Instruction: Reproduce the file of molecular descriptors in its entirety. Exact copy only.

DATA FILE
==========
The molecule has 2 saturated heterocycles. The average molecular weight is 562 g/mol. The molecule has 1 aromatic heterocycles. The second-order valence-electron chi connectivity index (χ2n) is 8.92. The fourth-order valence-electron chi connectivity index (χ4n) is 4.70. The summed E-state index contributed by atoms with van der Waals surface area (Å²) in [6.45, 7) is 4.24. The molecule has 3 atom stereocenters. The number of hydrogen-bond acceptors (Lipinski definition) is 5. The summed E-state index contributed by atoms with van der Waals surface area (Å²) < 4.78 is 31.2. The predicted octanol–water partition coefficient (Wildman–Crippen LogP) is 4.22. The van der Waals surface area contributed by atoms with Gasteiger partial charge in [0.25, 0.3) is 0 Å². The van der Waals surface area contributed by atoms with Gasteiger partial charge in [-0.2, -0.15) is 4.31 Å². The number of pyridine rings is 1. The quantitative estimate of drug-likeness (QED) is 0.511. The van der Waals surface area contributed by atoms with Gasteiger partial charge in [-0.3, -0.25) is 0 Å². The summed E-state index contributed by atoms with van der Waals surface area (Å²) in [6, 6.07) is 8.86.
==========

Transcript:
The molecule has 2 saturated heterocycles. The average molecular weight is 562 g/mol. The molecule has 1 aromatic heterocycles. The second-order valence-electron chi connectivity index (χ2n) is 8.92. The fourth-order valence-electron chi connectivity index (χ4n) is 4.70. The summed E-state index contributed by atoms with van der Waals surface area (Å²) in [6.45, 7) is 4.24. The molecule has 3 atom stereocenters. The number of hydrogen-bond acceptors (Lipinski definition) is 5. The summed E-state index contributed by atoms with van der Waals surface area (Å²) < 4.78 is 31.2. The predicted octanol–water partition coefficient (Wildman–Crippen LogP) is 4.22. The van der Waals surface area contributed by atoms with Gasteiger partial charge in [0.25, 0.3) is 0 Å². The van der Waals surface area contributed by atoms with Gasteiger partial charge in [-0.2, -0.15) is 4.31 Å². The number of pyridine rings is 1. The quantitative estimate of drug-likeness (QED) is 0.511. The van der Waals surface area contributed by atoms with Gasteiger partial charge in [-0.3, -0.25) is 0 Å². The summed E-state index contributed by atoms with van der Waals surface area (Å²) in [6, 6.07) is 8.86.